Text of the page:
While financial advisors started out the year more optimistic than they had been in all of 2014, their confidence in the U.S. economy turned negative in February. At the same time, advisors’ short-term outlook on the markets trended up.
Wealthmanagement.com’s Advisor Confidence Index hit 119.66 in February, 1.5 percent lower than the previous month, and about 1.3 percent higher than February 2014.
The ACI is a monthly poll of some 150 financial advisors who have agreed to answer a series of four questions every month gauging their confidence in the health of the economy and the markets. Looking closer at the components of the index, confidence in the markets over the next six months rose 3.2 percent, while their current view of the U.S. economy fell 3.7 percent.
In general, advisors still see headwinds abroad that could impact the state of the U.S. economy.
“There are so many potential headwinds—such as the plunge in the price of oil, political uncertainties in the Ukraine, the condition of the Euro Zone economy, the ISIS crisis, and the appreciating U.S. dollar—thus it is difficult to be confident over the long term,” said Mitchell Freedman, president of MFAC Financial Advisors in Westlake Village, Calif.
“Greece is another ‘kick the can down the road’ scenario,” said Edward Murphy, owner of Elite Capital Management. “Here in the U.S. while the unemployment rate has dropped, it is due to mainly lower wage paying jobs. We still need to see higher paying new jobs to sustain economic growth.”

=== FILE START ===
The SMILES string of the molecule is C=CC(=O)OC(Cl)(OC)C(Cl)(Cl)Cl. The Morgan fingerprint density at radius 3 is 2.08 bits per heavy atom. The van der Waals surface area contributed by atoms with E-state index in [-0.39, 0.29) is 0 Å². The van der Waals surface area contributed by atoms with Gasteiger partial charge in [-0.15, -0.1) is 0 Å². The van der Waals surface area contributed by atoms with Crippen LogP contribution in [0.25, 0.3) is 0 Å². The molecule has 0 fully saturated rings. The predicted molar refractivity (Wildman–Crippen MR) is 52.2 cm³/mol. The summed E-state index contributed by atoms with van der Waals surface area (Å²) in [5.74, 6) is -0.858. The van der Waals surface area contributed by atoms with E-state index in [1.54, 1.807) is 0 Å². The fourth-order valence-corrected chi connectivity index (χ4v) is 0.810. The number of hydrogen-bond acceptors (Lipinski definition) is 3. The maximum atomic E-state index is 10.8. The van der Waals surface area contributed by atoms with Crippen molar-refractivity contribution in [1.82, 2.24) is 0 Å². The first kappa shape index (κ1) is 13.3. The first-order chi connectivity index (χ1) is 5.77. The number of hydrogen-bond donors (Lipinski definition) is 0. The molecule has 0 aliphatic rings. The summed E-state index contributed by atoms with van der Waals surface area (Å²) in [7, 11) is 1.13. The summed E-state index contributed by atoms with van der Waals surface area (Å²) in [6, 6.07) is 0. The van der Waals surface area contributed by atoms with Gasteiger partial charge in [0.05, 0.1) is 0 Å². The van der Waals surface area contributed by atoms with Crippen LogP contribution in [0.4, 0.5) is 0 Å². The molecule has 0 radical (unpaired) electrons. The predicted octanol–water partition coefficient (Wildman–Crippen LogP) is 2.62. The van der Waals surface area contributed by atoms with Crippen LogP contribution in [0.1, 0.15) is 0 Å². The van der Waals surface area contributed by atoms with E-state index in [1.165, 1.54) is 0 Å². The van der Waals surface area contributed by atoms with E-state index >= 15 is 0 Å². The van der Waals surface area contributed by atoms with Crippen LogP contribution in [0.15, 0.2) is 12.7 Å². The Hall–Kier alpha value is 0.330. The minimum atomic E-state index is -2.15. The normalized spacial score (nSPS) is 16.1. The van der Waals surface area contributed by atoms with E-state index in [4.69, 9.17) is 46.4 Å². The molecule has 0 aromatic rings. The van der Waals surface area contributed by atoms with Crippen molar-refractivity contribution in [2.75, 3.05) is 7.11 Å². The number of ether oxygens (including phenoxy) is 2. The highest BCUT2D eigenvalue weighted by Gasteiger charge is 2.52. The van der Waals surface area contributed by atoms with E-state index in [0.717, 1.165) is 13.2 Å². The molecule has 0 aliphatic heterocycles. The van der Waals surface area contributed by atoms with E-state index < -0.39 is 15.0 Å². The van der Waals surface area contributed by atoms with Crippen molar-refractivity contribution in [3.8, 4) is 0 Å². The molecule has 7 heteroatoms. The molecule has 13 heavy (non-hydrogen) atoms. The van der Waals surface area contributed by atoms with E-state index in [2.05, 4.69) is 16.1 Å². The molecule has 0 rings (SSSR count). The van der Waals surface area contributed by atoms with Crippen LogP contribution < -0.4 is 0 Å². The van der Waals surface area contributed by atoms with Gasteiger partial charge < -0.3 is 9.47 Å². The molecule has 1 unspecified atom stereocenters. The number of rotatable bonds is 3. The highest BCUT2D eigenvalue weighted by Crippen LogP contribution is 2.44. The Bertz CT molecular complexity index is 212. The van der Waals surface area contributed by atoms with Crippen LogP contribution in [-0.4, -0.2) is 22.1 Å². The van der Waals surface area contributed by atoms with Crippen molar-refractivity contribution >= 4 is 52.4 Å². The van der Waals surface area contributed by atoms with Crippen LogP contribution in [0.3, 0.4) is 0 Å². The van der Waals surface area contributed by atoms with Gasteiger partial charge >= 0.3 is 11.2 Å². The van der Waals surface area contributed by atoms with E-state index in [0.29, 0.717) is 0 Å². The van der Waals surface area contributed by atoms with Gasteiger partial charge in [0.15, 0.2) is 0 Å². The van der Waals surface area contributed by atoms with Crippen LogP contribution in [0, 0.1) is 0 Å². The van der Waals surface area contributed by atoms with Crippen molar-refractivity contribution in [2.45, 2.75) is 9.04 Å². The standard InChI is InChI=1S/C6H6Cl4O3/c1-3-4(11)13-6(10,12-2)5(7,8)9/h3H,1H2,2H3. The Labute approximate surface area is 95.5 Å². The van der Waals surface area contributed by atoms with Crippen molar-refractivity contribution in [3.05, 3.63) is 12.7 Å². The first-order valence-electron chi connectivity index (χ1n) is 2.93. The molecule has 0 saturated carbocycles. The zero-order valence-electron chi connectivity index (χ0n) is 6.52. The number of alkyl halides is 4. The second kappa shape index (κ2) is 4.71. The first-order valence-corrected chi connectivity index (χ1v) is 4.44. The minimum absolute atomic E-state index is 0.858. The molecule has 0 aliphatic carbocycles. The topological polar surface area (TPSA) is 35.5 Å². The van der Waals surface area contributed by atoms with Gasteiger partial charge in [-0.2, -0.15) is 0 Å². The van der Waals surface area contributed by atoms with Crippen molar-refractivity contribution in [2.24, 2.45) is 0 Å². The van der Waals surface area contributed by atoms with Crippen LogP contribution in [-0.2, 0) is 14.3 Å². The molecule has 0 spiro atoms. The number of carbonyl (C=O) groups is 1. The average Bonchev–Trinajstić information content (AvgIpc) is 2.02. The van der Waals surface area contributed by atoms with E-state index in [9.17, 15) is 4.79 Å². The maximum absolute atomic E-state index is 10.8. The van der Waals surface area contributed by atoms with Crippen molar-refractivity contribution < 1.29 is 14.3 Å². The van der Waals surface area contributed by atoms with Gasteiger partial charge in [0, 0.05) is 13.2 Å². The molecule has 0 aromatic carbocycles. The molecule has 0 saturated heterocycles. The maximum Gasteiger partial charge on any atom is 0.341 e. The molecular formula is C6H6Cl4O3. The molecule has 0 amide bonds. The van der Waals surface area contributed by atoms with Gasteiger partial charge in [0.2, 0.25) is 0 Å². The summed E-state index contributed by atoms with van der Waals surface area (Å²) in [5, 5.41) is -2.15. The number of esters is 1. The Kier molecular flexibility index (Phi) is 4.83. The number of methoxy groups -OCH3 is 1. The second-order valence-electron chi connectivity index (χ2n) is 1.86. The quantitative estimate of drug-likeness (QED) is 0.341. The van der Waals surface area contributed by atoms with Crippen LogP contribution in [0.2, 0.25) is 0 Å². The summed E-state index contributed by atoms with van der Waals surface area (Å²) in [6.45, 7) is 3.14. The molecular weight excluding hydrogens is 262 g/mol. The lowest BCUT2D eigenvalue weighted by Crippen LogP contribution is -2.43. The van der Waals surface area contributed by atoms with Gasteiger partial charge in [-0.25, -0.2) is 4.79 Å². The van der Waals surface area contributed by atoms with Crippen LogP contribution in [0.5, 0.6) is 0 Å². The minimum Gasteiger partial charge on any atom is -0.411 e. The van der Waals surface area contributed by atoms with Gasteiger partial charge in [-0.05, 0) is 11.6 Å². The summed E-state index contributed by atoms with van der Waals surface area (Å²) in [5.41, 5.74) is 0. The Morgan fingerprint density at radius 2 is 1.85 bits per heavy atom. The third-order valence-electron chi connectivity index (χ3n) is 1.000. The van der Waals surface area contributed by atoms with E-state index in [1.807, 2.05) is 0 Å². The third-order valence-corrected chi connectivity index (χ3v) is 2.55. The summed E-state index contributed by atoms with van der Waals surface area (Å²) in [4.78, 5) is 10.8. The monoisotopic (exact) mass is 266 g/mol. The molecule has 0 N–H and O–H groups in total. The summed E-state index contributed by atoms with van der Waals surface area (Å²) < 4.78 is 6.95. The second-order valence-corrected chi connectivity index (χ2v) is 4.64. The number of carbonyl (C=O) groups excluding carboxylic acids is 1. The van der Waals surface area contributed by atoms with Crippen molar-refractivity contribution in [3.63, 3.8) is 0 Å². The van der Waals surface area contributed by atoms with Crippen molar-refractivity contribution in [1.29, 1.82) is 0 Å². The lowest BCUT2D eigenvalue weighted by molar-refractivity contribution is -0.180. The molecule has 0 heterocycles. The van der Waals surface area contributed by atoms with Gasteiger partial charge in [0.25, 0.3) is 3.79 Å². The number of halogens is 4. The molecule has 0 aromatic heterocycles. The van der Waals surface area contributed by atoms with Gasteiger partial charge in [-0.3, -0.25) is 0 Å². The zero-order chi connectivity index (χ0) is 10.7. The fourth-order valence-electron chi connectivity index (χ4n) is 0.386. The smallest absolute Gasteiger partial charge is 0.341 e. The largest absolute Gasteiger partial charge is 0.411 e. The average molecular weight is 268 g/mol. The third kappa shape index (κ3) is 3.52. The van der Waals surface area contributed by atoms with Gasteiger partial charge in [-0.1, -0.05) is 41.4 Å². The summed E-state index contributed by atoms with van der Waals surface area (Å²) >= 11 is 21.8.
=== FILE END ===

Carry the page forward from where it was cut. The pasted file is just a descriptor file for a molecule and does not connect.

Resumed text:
Some advisors believe the amount of quantitative easing and monetary policy in this country and elsewhere is overplayed.
“I believe QE and Operation Twist have run their course—not much additional boost to wage growth and GDP,” said Roger Willroth, principal with Marrs Wealth Management in Ames, Iowa.
“Earnings drive market valuation and are expected to contract in 2015,” said Doug Bales, owner of Whitewater Wealth in Vida, Ore. “No amount of QE can change fundamentals. Time to reset again.”
Others had a positive outlook on the U.S. economy and the markets, at least in the short term.
“The stock market is likely to trend higher for the next one to three months as US economic growth continues to surprise investors, the price of oil stabilizes and accommodative monetary policies keep Europe from slipping into a recession,” said Thomas Czech, president of Summit Investment Management in Milwaukee, Wis. “Investment sentiment will become excessive at that point, and without an additional positive surprises to lean on, the market could be vulnerable to a less than 15 percent correction.”
“Improving economic data and reasonable valuations for stocks should bode well for the U.S. stock market over the next 12 months,” said Liam Timmons, president of Timmons Wealth Management in Attleboro, Mass.